Although no one can attest that the project has been fully completed, our findings confirm that a progress report by NEPA dated September 23, 2003 put extent of work at 45%. However, unofficial sources confirmed that as at the time the project was completely abandoned, over 90% of the job was completed. The question then remains, why was the project abandoned? Where is the contractor? Has the contractor been paid or not? Why is the contractor and those who engaged its services no longer interested to finish the project and put it into public use? Why is this project not covered by the power privatization process?  How can the government spend over $4 million and no one is benefiting from such investment  at a time that reliable electricity supply is a major challenge nationwide? These are questions that Amaikpe is in the search for answers.

While it is unlikely that the answers may be found within, it is important and urgent that this issue be taken up as a matter of urgent national importance by all those who have been elected to represent us at state and federal levels. Our elected representatives in the National Assembly are in vantage position to take up this issue with relevant authorities. It calls for investigations. We need this project to be revived and made to work, add value, improve security, boost business activities and create jobs. Above all, it will save us from high cost of diesel to power our individual generators. As a community, we have a responsibility to keep an eye, monitor, ask questions, and blow the whistle where necessary on execution of any project located in our domain. The abandoned multi-million naira Arochukwu power station has remained for this long because of our collective conspiracy of silence. In some other communities especially in the south western part of the country, the host community would not keep quiet, watch and do nothing. The story of the abandoned Arochukwu 132/33kv electricity power sub-station is quite pathetic, sad and unfortunate. It is a price we have paid and another reminder of our failure to show interest, get involved and monitor the implementation of a government project located right under our own roof.

About author

Orji Ogbonnaya Orji

Orji Ogbonnaya Orji, a well-known Nigerian broadcaster, journalist, political economist and development communication specialist sits on the Editorial Board of Aro News, a leading community news channel of the Aros, south east Nigeria. Orji writes its popular column “Amaikpe”.  
He is currently the Director of Communications and Advocacy at the Nigeria Extractive Industries Transparency Initiative (NEITI), the Presidency, Abuja. NEITI is the Nigerian chapter of the Extractive Industries Transparency Initiative (EITI), an international organization with 53 member countries which leads the global campaign for transparency and accountability in the management of extractive resources in resource-rich countries around the world. Orji Ogbonnaya Orji was named NEITI's acting Executive Secretary/ceo in 2015, a position he held briefly until 2016.  
Dr. Orji represents NEITI on Nigeria’s National Steering Committee of the global Open Government Partnership (OGP) and chairs the extractive sector thematic group in the country’s OGP.  
Prior to his current job at NEITI, Dr. Orji was a special adviser to Nigeria’s Minister of Information and Communication on Strategic Development Communication. Between 2004 and 2006, he worked with the United Nations Development Program (UNDP) as a national consultant on public procurement reforms. At the UNDP, he worked with other development partners such as the World Bank and USAID on institutionalizing public procurement processes in Nigeria, by articulating a bill on public procurement for consideration and passage into law by the National Assembly. Following the passage of the Bill into law and establishment of the Bureau of Public Procurement on the June 4, 2007, Orji headed the media and public affairs department of the Bureau.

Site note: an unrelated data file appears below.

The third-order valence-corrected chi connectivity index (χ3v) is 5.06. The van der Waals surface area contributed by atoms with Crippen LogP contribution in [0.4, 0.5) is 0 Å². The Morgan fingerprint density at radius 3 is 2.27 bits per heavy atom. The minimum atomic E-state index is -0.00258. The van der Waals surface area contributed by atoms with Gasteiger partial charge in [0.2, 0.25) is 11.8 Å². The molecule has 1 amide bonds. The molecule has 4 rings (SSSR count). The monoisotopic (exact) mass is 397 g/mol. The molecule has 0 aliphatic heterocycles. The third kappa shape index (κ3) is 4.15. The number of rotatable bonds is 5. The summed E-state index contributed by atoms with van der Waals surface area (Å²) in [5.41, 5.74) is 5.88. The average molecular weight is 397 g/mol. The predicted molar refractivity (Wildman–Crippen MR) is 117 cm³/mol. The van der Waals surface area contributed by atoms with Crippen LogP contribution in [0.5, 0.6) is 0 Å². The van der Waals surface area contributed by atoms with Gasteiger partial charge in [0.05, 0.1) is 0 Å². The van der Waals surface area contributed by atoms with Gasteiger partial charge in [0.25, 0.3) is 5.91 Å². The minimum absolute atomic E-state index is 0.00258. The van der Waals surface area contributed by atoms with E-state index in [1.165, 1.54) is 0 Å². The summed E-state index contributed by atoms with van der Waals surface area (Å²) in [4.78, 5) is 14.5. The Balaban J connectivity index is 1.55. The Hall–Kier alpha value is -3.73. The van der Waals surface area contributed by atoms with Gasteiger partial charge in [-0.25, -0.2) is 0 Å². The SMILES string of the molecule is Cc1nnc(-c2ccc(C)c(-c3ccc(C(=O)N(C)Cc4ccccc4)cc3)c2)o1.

He served as Special Adviser to the President of the Senate at the National Assembly from 2000 to 2003. During this period, he provided technical support to develop the institutional framework on strategic media/civil society relations and engagements with the country’s legislature emerging from years of military rule.
His career in the media industry began at Radio Nigeria where he was groomed and worked in various capacities, rising through the ranks to the position of Deputy Director at the headquarters. The highest point of his career at Radio Nigeria was his posting to the Presidential Villa, Aso Rock (Nigeria’s seat of power) as the Chief State-House Correspondent, attached to Nigeria’s presidents. Dr. Orji Ogbonnaya Orji served with courage and distinction during five different regimes, part of which were under the military from 1993 to 2000, when Nigeria returned to civil rule. The job at the Presidential villa took Orji on regular entourages of Nigerian Presidents to many countries of the world for the media-coverage of key global events, including several sessions of the United Nations' General Assembly in New York.
Orji Ogbonnaya Orji began his early life and education in 1970 at the Presbyterian School, Amanator Isu, Ohaozara in the then Afikpo Division. He attended Ishiagu High School Okigwe for his secondary education from 1975 and obtained his West African School Certificate from the school in 1980. He later proceeded to the Institute of Management and Technology (IMT) Enugu where he graduated with a certificate in Mass communication in 1987. Orji Ogbonnaya Orji holds a bachelor’s degree in Political Science from the University of Abuja, Nigeria in 1999, a master’s degree in political economy and development studies in 2004 and a PhD in the same discipline and from the same University in 2012.
He attended the Senior Executive Fellows program on public policy and communication at J.F Kennedy School of Government, Harvard University. He is also an alumnus of Blatvanik School of Government, University of Oxford, England, Thompson Foundation Institute of Advanced Media Studies Cardiff, United Kingdom, the International Law Institute, George Town University Washington DC, the Institute for Public and Private Partnership, Arlington Virginia, the World Bank Institute, the African Development Bank Institute, and the Lagos Business School. Furthermore, he is a recipient of professional fellowships from the US State Department and from the governments of Germany and the United Kingdom.
Dr. Orji Ogbonnaya Orji is married to Dr. (Mrs.) Esther Ogbonnaya with three children: Nnenna, Orji (Jr), and Chinatu.